Sally Jewell admits being inspired by the conservationism of President Teddy Roosevelt. She says that she, like Roosevelt, understands that the most precious gift the United States has to offer is its ecologically diverse public lands. An avid hiker and accomplished businesswoman, Jewell was an unconventional but splendid choice for her recent appointment as Secretary of the Interior.
An accomplished mountaineer, she has climbed mountains in the Alps, the Cascades, and the Andes. She has summited Mount Kilimanjaro. In 2009, she was awarded the Audubon Society’s Rachel Carson Award for Women in Conservation. If anything, she was almost too environmentally friendly for government office. Her appointment marks great confidence in President Obama’s commitment to combatting climate change.
Jewell was born in England but raised in the Pacific Northwest. She earned a degree in mechanical engineering from the University of Washington, and went on to be a petroleum scientist for Exxon Mobil. After three years, she moved on to a career in banking. In 2005, the board of REI named her chief executive officer of a hometown company that her father was one of the first customers of. She had been a board member of the company for nine years. He role at REI lead to recognition of her leadership in environmentalism, although she was working with volunteer groups prior to that. She says she grew up camping and kayaking all over Washington State, and she chose to take her newest role because she say it was one of the few ways she could really make a difference in the world.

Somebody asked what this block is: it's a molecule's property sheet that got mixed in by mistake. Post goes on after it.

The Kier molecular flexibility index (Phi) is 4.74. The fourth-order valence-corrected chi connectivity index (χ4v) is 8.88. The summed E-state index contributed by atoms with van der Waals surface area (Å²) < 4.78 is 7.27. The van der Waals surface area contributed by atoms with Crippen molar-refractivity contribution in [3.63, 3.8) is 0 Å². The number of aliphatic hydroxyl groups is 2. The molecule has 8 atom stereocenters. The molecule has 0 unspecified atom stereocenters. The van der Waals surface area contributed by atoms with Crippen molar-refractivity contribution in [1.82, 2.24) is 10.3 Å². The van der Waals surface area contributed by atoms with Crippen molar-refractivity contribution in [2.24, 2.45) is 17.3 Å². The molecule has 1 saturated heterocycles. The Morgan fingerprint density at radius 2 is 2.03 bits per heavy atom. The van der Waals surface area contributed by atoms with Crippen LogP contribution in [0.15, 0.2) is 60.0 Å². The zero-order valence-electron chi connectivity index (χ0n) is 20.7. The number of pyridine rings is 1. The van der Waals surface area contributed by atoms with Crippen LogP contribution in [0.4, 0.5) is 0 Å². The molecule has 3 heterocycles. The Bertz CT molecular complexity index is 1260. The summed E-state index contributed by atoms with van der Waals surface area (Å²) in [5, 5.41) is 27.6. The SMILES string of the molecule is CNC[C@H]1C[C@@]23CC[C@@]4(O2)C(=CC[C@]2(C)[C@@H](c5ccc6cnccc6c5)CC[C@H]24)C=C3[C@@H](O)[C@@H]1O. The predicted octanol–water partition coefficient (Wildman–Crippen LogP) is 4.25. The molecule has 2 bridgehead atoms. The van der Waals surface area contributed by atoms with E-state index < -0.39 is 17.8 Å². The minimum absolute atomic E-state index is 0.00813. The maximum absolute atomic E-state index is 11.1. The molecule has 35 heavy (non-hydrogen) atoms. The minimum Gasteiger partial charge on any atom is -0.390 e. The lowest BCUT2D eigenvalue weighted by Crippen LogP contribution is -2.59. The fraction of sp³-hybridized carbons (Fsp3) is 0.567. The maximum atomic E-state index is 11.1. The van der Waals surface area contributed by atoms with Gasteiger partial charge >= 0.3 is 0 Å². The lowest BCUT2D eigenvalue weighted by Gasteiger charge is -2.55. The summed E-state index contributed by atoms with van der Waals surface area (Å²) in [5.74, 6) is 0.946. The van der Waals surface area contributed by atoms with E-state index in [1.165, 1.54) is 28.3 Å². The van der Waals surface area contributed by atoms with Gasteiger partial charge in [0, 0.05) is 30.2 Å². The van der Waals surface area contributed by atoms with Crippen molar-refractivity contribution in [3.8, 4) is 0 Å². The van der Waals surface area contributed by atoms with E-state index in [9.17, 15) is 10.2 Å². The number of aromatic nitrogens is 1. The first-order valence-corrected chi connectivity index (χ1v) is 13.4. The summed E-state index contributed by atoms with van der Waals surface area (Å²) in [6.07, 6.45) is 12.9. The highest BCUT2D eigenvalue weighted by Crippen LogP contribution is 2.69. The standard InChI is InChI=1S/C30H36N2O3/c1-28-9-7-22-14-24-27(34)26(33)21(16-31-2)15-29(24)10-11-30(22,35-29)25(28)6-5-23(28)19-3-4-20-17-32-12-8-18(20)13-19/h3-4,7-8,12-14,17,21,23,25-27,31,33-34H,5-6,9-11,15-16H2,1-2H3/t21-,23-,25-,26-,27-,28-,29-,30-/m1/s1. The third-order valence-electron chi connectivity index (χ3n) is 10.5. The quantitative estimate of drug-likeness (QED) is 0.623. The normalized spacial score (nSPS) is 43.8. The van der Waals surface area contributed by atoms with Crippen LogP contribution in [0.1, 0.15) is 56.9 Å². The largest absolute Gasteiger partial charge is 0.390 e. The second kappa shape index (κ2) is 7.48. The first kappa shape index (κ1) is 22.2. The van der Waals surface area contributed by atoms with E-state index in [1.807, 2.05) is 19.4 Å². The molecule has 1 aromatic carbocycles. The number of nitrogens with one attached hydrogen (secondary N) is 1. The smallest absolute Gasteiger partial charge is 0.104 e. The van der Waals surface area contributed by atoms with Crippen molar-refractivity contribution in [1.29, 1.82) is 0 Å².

As Interior Secretary, Jewell is responsible for overseeing 20% of land mass within the United States. The job also entails acting as liaison of the federal government with Native American Tribes, as well as managing oil drilling and mining on public lands. The department of the interior has an $11 billion budget and 70,000 employees. Jewell says she is not intimidated and knows when to trust knowledgeable advisors to help her transition smoothly into the job.